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Of comfort no man speak: / Let's talk of graves, of worms and epitaphs, / Make dust our paper, and with rainy eyes / Write sorrow on the bosom of the earth. / Let's choose executors and talk of wills.../ For God's sake, let us sit upon the ground / And tell sad stories of the death of kings; / How some have been depos'd, some slain in war, / Some haunted by the ghosts they have depos'd / Some poisoned by their wives, some sleeping kill'd, / All murdered. For within the hollow crown / That rounds the mortal temples of a king, / Keeps Death his court, and there the Antic sits / Scoffing his state, and grinning at his pomp, / Allowing him a breath, a little scene / To monarchize, be fear'd, and kill with looks, / Infusing him with self and vain conceit, / As if this flesh , which walls about our life, / Were brass impregnable, and humor'd thus, / Comes at the last, and with a little pin / Bores through his castle wall, and - farewell king! The Tragedy of King Richard the Second- William Shakespeare (1564-1616)

....as for certain truth, no man has known it / Nor shall he know it, neither of the gods / Nor yet of all the things of which I speak, / For even if by chance he were to utter / The final truth, he would himself not know it / For all is but a woven web of guesses - Xenophanes (c570BC - 475BC)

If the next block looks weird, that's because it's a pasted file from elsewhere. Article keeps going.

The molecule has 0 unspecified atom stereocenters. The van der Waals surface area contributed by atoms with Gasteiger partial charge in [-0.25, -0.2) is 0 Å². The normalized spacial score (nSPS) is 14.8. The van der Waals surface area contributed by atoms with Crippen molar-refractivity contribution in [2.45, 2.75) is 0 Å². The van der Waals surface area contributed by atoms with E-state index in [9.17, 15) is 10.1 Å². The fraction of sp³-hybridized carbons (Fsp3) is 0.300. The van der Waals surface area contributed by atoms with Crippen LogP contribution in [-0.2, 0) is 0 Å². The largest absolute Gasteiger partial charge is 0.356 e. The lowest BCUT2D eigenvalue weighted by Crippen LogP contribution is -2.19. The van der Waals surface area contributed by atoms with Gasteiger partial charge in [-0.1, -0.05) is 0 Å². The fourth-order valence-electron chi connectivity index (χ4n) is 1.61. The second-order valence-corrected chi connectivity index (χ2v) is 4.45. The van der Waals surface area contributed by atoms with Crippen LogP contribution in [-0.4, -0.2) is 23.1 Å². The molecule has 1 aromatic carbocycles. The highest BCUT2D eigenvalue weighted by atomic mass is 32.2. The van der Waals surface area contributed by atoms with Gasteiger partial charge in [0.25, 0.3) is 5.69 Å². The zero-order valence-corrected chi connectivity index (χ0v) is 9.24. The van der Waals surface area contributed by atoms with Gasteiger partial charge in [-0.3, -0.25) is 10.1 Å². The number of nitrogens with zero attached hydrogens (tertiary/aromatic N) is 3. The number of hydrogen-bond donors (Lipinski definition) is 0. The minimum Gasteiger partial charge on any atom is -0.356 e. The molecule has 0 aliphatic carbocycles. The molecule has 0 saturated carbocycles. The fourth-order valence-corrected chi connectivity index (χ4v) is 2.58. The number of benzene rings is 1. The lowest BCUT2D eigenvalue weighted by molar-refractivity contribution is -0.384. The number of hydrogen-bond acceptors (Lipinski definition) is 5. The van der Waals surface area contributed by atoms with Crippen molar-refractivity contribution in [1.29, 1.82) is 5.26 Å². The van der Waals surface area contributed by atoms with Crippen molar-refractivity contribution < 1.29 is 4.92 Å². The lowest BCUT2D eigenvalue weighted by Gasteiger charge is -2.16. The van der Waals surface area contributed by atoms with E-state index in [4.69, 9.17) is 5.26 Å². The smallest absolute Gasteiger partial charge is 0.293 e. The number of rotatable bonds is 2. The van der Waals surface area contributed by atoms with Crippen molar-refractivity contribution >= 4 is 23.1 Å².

Everything is flux - Heraclitus (c535BC - c475BC)

Each man believes only his experience - Empedocles (c490BC - 430BC)

What is Justice? What is Beauty? What is Courage? - Socrates (c470BC - c399BC)

Everything is Becoming, Nothing is (behind our visible world are Ideal Forms eg true beauty, true courage (indestructible ideals with an existence of their own outside space and time. Individual beautiful objects and acts of courage etc partake of these timeless essences (Forms) of true beauty or true courage) - Plato (c424 BC- c348 BC)

What is Being? All Men by Nature Desire to Know - Aristotle (384 BC - 322 BC)

'Thou has fixed the earth immovable and firm' Psalm 93 addressing God: 'But it still moves, just the same' Galileo Galilei (1564-1642)

The Soul is known by its Acts - Thomas Aquinas (1225 - 1274)

Entities should not be posited unnecessarily - William of Ockham (1288 - 1348)

I was struck by the large number of falsehoods I had accepted as true in my childhood - Rene Descartes (1597 -1650)

Yet Nature cannot be contravened but preserves a fixed and immutable order - Baruch Spinoza (1632 - 1677)There are two kinds of Truths: Truths of reasoning and Truths of fact. Why is there some- thing rather than nothing - Leibniz (1646 -1716)

'No man's knowledge here can go beyond his experience'. (A man's senses constitute the only direct awareness between himself and the reality external to him) 'All men are liable to error; and most men are, in many points, by passion or interest , under temptation to it'. John Locke (1632 - 1704)

Truth is the cry of all, but the game of few - (Nothing else can be known to exist by a concious being than the contents of his conciousness) George Berkeley (1685 - 1753)

O ye, who have sane intellects, mark the doctrine which conceals itself beneath the veil of the strange verses - Dante Alighieri Divina Commedia Canto IX (written 1308 1321)

Reason is the slave of the passions (there can be no knowledge of anything beyond experience) - David Hume (1711 - 1776)

Doubt is not a pleasant condition.. But certainty is absurd - Voltaire (1694 - 1778)